Home 2014 Races NY Times analysis: Virginia turnout dropped most in Democratic areas

NY Times analysis: Virginia turnout dropped most in Democratic areas

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According to an analysis by the New York Times: “Some weak Democratic performances in the midterm elections Tuesday are hard to explain. Virginia is not.” So what happened in Virginia? Simple: turnout was way down, with the largest declines “in Democratic-leaning areas” (while “[t]urnout in Republican-leaning areas in Virginia was at levels fairly typical for a competitive midterm election”). Why? In large part, because Warner et al. assumed he had this one in the bag, therefore:

In 2012, Democrats mounted significant mobilization and campaigning efforts in Virginia. They didn’t in 2014. The surprisingly close race highlights why they’re needed.

You know the rest of the story…

  • hrprogressive

    Virginia Democrats took Democratic and D-Leaning voters for granted, and they wound up staying home and not voting.

    Who. Could’ve. Known?

  • AnonymousIsAWoman

    It didn’t help that the most populous of our strongholds, the 8th and 11th districts, really weren’t competitive. Nobody thought Don Beyer or Gerry Connolly was in trouble and nobody dreamed Ed Gillespie would make it that competitive statewide. After all, in September, Warner still had double digit leads. Even in October he was in the high single digits.

    So, yes, complacency and a false sense of security were demotivating factors. But so is the fact that Warner doesn’t motivate the base. His radical centrist shtick is played out.

    I suspect if Democratic voters thought it was a closer race, they would have roused themselves to go out and vote for him even if they weren’t particularly enthusiastic. And it would not have been as close then.

    But there was no way he was going to keep the rural areas downstate that are solidly red. Ed Gillespie was a good candidate who ran a focused, disciplined race. He made no mistakes and didn’t say anything stupid about women and rape in the same sentence. There was no reason for moderately conservative Republicans to cross over to vote for Mark as they had in the past. Which meant he needed a bigger than usual turnout in the blue areas of the state.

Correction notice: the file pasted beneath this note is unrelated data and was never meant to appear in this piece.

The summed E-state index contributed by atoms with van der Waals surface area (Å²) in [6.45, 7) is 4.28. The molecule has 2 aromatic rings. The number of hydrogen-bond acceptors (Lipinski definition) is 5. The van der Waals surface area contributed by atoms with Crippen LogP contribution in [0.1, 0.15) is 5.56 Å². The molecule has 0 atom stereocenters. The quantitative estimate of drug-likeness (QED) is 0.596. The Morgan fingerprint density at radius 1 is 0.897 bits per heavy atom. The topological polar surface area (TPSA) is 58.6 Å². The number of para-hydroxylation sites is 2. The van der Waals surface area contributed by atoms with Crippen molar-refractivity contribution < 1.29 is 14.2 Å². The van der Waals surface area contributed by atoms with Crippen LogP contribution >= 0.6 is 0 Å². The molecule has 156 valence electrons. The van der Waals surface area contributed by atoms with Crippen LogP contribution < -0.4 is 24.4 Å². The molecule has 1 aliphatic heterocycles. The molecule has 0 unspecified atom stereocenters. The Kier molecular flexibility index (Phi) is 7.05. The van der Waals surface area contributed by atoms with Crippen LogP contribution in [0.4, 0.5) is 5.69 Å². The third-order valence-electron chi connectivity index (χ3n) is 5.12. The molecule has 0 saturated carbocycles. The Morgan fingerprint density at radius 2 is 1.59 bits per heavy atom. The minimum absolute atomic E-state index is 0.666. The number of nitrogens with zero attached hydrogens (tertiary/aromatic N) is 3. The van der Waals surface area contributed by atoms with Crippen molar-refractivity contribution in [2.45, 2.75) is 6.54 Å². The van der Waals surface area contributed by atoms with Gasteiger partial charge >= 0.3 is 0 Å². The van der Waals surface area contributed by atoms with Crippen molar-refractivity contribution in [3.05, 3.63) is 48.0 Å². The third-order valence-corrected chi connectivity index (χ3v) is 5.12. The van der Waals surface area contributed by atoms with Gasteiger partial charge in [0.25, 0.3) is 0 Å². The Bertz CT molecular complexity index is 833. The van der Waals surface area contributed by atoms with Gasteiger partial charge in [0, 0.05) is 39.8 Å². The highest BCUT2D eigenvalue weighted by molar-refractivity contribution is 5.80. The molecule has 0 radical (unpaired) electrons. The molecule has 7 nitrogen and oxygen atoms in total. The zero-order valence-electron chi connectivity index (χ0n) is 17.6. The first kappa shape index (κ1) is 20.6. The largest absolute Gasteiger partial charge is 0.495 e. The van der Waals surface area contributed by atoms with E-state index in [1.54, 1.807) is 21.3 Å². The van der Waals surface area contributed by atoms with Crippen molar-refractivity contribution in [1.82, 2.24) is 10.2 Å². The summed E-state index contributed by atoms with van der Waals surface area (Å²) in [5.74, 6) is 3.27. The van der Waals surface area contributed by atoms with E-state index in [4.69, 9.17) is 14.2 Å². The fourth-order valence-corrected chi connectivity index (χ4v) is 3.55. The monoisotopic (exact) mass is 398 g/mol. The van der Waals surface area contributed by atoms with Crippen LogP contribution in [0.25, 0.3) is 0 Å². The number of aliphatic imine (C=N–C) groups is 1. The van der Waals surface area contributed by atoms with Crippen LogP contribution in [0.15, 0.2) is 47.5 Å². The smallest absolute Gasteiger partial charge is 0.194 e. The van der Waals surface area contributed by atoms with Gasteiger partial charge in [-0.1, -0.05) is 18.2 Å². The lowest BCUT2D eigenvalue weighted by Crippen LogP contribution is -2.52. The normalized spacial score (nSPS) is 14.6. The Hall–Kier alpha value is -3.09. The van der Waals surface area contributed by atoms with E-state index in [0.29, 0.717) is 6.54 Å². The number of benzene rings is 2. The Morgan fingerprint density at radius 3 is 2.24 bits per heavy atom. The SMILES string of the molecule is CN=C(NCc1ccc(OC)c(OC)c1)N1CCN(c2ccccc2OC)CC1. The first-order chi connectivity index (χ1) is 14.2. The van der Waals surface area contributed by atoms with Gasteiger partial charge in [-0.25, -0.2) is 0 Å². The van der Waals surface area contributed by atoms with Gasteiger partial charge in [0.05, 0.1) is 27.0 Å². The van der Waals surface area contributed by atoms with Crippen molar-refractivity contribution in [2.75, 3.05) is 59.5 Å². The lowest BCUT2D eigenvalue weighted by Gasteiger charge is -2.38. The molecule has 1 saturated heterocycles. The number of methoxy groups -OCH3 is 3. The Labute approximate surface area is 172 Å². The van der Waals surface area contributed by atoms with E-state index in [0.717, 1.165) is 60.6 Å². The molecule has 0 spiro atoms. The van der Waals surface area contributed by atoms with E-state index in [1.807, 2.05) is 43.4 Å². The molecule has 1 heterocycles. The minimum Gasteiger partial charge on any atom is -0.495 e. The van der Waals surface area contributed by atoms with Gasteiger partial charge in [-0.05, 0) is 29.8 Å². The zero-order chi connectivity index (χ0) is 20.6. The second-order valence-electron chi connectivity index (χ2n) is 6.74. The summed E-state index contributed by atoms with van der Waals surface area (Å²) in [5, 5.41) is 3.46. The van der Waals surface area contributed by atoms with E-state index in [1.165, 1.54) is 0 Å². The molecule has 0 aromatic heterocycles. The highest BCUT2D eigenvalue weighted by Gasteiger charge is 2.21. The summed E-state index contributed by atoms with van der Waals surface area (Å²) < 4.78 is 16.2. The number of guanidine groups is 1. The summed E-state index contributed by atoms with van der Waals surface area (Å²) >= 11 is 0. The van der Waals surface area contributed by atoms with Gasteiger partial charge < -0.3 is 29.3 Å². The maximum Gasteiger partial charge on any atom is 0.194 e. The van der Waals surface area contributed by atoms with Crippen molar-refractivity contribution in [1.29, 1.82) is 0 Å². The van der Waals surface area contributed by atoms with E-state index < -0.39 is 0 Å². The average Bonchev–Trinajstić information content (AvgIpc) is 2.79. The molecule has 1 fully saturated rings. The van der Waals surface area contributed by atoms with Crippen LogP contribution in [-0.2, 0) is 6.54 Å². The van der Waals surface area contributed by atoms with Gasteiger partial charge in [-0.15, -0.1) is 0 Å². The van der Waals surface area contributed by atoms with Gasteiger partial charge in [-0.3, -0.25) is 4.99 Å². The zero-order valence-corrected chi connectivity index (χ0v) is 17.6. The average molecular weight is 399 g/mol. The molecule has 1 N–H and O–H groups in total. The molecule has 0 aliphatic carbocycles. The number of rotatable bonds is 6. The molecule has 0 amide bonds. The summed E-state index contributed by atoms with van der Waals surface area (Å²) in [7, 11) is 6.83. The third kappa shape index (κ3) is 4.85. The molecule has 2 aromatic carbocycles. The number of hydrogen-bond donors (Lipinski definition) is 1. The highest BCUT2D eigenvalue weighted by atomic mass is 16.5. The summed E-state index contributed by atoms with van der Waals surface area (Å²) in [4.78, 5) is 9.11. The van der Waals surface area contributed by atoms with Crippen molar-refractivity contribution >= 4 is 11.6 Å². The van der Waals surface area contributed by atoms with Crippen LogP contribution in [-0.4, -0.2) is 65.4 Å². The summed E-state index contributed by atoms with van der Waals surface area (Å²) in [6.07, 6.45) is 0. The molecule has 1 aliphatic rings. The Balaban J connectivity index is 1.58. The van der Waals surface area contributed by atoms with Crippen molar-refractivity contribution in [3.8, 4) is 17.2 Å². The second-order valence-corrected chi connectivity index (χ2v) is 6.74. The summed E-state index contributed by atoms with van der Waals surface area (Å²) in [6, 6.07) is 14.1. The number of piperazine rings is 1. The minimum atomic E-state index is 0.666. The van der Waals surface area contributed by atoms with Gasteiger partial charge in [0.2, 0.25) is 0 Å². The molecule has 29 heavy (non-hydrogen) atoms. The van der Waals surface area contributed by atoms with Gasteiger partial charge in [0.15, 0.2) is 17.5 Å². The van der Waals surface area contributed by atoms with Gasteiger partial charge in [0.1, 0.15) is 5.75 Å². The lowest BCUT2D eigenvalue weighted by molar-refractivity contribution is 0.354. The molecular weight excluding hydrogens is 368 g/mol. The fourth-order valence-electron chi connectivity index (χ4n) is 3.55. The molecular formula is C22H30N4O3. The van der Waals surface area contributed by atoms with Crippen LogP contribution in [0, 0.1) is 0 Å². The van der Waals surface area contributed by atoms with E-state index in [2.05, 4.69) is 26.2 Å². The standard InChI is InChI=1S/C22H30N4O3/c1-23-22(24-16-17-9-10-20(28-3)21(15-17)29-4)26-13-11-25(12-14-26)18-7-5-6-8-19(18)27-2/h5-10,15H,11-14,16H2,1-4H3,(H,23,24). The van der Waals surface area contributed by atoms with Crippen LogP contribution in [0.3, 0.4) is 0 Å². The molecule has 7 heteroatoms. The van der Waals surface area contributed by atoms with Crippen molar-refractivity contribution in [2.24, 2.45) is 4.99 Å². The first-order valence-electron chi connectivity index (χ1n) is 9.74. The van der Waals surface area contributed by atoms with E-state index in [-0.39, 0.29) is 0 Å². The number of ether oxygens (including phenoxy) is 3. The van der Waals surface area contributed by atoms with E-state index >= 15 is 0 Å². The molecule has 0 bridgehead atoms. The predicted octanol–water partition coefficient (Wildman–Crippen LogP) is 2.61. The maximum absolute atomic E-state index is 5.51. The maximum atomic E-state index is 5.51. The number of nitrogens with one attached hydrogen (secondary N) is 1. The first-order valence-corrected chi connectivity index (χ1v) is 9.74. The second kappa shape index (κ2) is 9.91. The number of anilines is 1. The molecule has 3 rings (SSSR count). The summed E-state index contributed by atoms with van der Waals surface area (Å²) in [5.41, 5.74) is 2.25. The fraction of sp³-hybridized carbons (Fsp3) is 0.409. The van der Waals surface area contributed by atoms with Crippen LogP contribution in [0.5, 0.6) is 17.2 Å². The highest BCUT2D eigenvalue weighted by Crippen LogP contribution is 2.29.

I think he will need to adjust his strategy and perhaps some of his policy if he doesn’t want more nail biters. But since he runs again in 2020, a presidential year, he will probably do better then. He won’t be at the top of the ticket, more voters will come out, and it will be a competitive year. All that works to his advantage, where low turnout years no longer do.

  • svip

    I talked about this last year quite a bit on DK, but state Democrats have given me absolutely no reason to vote for them over the last few years.

    I live in far SWVA. Undeniably it is heavy Republican territory. To an extent, I can understand why Democrats have given up on the area. Low population, and heavily Republican.

    But in pockets of SWVA, there are still those old union coal miners and their families who absolutely detest Republican politics. There are votes.

    But in these last two cycles, these state Democrats (Warner and McAuliffe have shown absolutely no concern to this area in an attempt to visit or GOTV.

    Numerous times I’ve contacted both campaigns to organize something, anything, to show voters in this area that they are not forgotten. I only get “we will get back to you”, or something of the sort.

    I’m old enough to remember when Mark Warner started out in state politics. How he combed SWVA, getting to know voters personally, and was beloved by Democrats AND Republicans in this area for making so much of an effort.

    Now? He’s a ghost.

    I’ve said it before – Democrats need to realize the state line doesn’t end around Roanoke or Blacksburg.